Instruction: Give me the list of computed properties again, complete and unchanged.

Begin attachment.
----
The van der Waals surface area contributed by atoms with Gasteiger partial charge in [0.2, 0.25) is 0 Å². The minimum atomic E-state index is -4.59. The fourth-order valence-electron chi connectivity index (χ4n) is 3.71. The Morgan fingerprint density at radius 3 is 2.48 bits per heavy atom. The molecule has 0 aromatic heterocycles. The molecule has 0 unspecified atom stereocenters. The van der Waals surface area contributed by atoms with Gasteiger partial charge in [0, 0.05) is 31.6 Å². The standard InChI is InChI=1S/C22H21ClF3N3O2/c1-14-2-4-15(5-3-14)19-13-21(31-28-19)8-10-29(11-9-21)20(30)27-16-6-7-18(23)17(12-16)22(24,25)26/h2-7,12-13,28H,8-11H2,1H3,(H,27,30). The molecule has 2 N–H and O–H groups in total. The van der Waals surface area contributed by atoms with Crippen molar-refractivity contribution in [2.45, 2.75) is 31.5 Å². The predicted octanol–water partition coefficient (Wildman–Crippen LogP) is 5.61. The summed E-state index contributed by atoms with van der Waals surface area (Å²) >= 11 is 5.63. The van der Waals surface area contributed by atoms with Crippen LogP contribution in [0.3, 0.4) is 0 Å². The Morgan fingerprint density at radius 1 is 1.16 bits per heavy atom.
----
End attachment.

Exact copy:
The van der Waals surface area contributed by atoms with Gasteiger partial charge in [0.2, 0.25) is 0 Å². The minimum atomic E-state index is -4.59. The fourth-order valence-electron chi connectivity index (χ4n) is 3.71. The Morgan fingerprint density at radius 3 is 2.48 bits per heavy atom. The molecule has 0 aromatic heterocycles. The molecule has 0 unspecified atom stereocenters. The van der Waals surface area contributed by atoms with Gasteiger partial charge in [0, 0.05) is 31.6 Å². The standard InChI is InChI=1S/C22H21ClF3N3O2/c1-14-2-4-15(5-3-14)19-13-21(31-28-19)8-10-29(11-9-21)20(30)27-16-6-7-18(23)17(12-16)22(24,25)26/h2-7,12-13,28H,8-11H2,1H3,(H,27,30). The molecule has 2 N–H and O–H groups in total. The van der Waals surface area contributed by atoms with Crippen molar-refractivity contribution in [2.45, 2.75) is 31.5 Å². The predicted octanol–water partition coefficient (Wildman–Crippen LogP) is 5.61. The summed E-state index contributed by atoms with van der Waals surface area (Å²) >= 11 is 5.63. The van der Waals surface area contributed by atoms with Crippen LogP contribution in [0.3, 0.4) is 0 Å². The Morgan fingerprint density at radius 1 is 1.16 bits per heavy atom.